No swimming at Seaside Park bay beach for second consecutive day due to bacteria

     The 5th Avenue bay beach in Seaside Park on Aug. 13, 2015.

    The 5th Avenue bay beach in Seaside Park on Aug. 13, 2015.

    UPDATE: The 5th Avenue bay beach reopened around noon today after samples found the bacteria count (40, 10, <10) within acceptable levels (104 colonies per 100 ml of water), according to the Ocean County Health Department. 

    Swimming at the 5th Avenue Barnegat Bay beach in Seaside Park is prohibited for the second consecutive day, according to an Ocean County Health Department spokeswoman.

    The closure is due to the enterococcus bacteria count exceeding acceptable levels, said Leslie Terjesen of the Ocean County Health Department.

    According to Terjesen, the standard for the acceptable level of enterococcus, a bacteria found in the intestines of warm-blooded animals that can cause urinary tract infections, bacteremia, bacterial endocarditis, diverticulitis, and meningitis, is 104 colonies per 100 ml of water.

    The samples taken yesterday indicated levels of 180, 220, and 220. 

    “If a sample exceeds the standard, the beach is re-sampled immediately. If the re-sample is within the standard the beach is allowed to remain open. If the re-sample exceeds the standard; the owners of the beach area are notified to close the beach to swimming and bathing. The beach will be re-sampled every day until the sample falls under the standard, then the bathing area may re-open,” according to the Ocean County Health Department’s water sampling page

    Terjesen cites Tuesday’s rainfall and subsequent runoff for the elevated bacteria level, adding that an advisory was posted on Tuesday followed by yesterday’s closure.

    In New Jersey, bay and ocean swimming is currently prohibited only at the Seaside Park beach, according to the state Department of Environmental Protection’s njbeaches.org.

    Swimming is currently prohibited at Forest Row Avenue in Lacey and Glen Cedar Park in Berkeley, which are both freshwater beaches, the Ocean County Health Department website advises. 

    The spokeswoman said the Seaside Park closure is not related to the nearby drainage pump station along the bay at 8th Avenue, stating that the water at the station was tested last week and is safe.

    After a Seaside Park Public Works Department employee spotted a brown circular plume extending from a shoreline pump station at 8th Avenue and deep into the bay last week (see the drone video here), Save Barnegat Bay, an Ocean County environmental advocacy group, raised public awareness.

    On Tuesday, New Jersey Department of Transportation (DOT) Commissioner Jamie Fox said that the plume, discovered to be comprised of silt, was not sewage or pollution of any kind.

    “I need to be crystal clear on this, the water coming from the pump on 8th Avenue was most certainly not sewage,” Fox said. “The Department of Environmental Protection and Ocean County both tested the water and found it safe. The public’s health and safety is always our first concern.”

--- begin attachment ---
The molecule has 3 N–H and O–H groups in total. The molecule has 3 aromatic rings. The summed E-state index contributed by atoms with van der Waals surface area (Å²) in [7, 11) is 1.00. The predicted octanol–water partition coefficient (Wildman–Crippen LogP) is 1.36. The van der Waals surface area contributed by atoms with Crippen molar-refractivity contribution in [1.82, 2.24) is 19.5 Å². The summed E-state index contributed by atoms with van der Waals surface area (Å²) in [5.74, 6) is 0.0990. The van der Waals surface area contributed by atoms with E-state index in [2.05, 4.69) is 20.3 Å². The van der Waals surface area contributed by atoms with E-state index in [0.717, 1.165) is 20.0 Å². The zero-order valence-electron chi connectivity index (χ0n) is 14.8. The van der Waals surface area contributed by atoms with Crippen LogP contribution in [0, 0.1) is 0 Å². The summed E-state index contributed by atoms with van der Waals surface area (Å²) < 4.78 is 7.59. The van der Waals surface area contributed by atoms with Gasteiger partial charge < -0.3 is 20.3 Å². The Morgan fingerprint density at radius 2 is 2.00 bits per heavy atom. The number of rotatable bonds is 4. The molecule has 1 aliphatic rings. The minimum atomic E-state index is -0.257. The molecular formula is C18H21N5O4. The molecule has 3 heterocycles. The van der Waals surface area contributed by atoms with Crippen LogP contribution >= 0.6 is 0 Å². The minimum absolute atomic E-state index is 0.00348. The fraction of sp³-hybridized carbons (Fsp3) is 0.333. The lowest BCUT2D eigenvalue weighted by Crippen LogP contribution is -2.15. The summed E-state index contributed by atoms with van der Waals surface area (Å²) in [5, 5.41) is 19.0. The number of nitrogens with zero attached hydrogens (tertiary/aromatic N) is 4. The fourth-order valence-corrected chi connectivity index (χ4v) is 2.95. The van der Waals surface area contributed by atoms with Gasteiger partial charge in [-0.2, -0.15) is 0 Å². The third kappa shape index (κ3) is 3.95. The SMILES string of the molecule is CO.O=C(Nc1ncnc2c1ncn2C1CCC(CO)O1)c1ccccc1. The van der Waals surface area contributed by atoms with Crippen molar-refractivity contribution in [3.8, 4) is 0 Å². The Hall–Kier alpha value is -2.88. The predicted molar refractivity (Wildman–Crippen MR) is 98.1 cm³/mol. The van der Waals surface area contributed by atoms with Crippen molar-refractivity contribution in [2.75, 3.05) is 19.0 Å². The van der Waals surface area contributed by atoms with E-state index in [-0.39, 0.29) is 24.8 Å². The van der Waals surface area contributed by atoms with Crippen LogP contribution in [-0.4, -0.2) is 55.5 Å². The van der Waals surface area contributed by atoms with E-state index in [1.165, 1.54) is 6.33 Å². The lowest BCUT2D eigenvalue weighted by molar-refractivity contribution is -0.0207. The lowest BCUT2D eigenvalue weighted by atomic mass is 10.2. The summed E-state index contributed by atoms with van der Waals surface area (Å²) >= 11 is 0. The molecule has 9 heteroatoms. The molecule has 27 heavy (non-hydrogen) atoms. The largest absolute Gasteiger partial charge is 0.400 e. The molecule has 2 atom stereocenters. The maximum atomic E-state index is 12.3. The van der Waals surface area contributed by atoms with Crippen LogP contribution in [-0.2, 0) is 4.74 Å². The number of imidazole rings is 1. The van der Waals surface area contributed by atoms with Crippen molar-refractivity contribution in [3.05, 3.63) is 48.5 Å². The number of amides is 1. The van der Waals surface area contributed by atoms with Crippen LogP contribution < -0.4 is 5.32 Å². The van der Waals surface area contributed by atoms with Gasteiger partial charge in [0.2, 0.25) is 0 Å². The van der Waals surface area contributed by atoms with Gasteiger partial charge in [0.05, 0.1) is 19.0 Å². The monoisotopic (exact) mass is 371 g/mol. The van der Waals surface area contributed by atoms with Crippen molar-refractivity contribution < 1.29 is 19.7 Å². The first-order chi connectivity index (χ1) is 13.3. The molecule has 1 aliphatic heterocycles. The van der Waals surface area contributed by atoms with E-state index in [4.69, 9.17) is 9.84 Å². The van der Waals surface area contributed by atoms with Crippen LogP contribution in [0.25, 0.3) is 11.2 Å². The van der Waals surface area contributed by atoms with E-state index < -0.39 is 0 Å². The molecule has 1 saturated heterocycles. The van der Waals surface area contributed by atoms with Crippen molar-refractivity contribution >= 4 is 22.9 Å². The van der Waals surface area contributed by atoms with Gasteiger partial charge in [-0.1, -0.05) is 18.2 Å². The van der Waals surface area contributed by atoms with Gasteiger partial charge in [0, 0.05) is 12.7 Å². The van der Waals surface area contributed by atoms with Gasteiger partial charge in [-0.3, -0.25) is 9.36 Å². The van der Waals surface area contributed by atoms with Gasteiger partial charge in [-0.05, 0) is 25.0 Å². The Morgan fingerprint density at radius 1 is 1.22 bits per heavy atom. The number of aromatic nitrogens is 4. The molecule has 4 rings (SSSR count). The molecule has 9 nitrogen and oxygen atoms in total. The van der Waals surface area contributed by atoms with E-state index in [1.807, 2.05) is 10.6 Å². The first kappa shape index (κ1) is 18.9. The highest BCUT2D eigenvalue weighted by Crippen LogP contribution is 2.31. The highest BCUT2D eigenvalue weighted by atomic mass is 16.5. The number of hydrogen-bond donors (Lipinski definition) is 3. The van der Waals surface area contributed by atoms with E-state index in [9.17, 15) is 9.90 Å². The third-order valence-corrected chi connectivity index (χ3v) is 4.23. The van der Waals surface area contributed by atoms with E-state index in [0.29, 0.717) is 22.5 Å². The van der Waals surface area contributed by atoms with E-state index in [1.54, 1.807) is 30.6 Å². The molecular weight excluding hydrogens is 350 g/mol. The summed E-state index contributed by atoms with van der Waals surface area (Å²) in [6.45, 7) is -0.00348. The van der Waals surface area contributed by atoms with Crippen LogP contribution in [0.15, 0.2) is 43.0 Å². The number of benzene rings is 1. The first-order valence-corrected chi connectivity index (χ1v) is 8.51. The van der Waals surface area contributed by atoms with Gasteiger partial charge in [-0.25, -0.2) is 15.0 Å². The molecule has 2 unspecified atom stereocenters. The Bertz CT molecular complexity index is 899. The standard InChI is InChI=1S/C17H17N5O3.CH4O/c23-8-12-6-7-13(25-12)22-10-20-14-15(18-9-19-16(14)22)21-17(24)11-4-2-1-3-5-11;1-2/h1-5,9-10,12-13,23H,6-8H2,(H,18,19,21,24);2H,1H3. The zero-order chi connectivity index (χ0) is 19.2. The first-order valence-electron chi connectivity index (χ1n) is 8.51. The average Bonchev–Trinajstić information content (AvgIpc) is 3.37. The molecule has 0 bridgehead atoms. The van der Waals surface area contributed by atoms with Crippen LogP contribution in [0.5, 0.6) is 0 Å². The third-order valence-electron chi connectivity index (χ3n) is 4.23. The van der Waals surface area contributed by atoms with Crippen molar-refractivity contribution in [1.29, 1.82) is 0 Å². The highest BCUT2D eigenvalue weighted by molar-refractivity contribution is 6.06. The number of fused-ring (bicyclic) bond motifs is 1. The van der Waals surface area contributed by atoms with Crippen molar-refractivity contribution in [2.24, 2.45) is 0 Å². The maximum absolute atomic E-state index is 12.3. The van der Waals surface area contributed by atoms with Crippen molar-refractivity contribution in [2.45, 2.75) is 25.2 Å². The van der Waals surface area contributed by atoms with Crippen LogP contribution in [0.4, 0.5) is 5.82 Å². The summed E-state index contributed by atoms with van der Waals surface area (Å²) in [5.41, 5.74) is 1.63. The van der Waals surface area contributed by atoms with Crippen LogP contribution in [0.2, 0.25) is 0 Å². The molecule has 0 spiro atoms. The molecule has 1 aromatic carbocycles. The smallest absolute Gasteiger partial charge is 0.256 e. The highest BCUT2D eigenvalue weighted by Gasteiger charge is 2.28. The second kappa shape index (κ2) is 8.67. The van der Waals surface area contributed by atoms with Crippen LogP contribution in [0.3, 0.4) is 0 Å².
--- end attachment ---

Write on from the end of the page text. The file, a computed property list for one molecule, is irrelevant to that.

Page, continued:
The DOT is responsible for the Route 35 Reconstruction Project, which includes a massive drainage upgrade inclusive of nine pump stations along the stretch of barrier island from Bay Head to South Seaside Park.

    According to a sample taken at the 8th Avenue pump station last Thursday and released on Tuesday, “all bacteria results are very low and well within the recreational bathing standard of 104 CFU/100ml,” adding that the measure of silt and sand “are within normal ranges found in storm water outfall and ambient monitoring samples.”  

    The drainage system includes 76 manufactured treatment devices, or MTDs, that separate trash, oils, and sediment out of the water before it flows to the bay.

    “This is the first time runoff into the bay will be filtered and cleaned, improving the quality of water discharged into the bay,” said DOT spokesman Steve Schapiro

    But the “elaborate and expensive drainage system,” says William deCamp, Jr., Save Barnegat Bay founder, “has spectacularly failed, and the consequences for the public and the environment are great.”

    Britta Wenzel, Save Barnegat Bay’s executive director, says that the pump stations are running continuously and not just during and after storms, pumping pollution and sediments into the waterbody. 

    The New Jersey legislature is now looking into Save Barnegat Bay’s concerns and pushing for full DOT transparency. 

    “We’re drafting a joint communication to the commissioner as we speak asking for a full explanation of the reasons for the plume and what the DOT is doing about it,” State Sen. Bob Smith told ABC News yesterday. “People at a hearing recently also expressed that the pumps into the bay are going constantly on and off, and whether that’s coming from rain or infiltration from the the sandy soil is something we’re going to ask him. We want a thorough detailed response to our questions.”

    Read more about last week’s plume, the drainage system, and pump stations here

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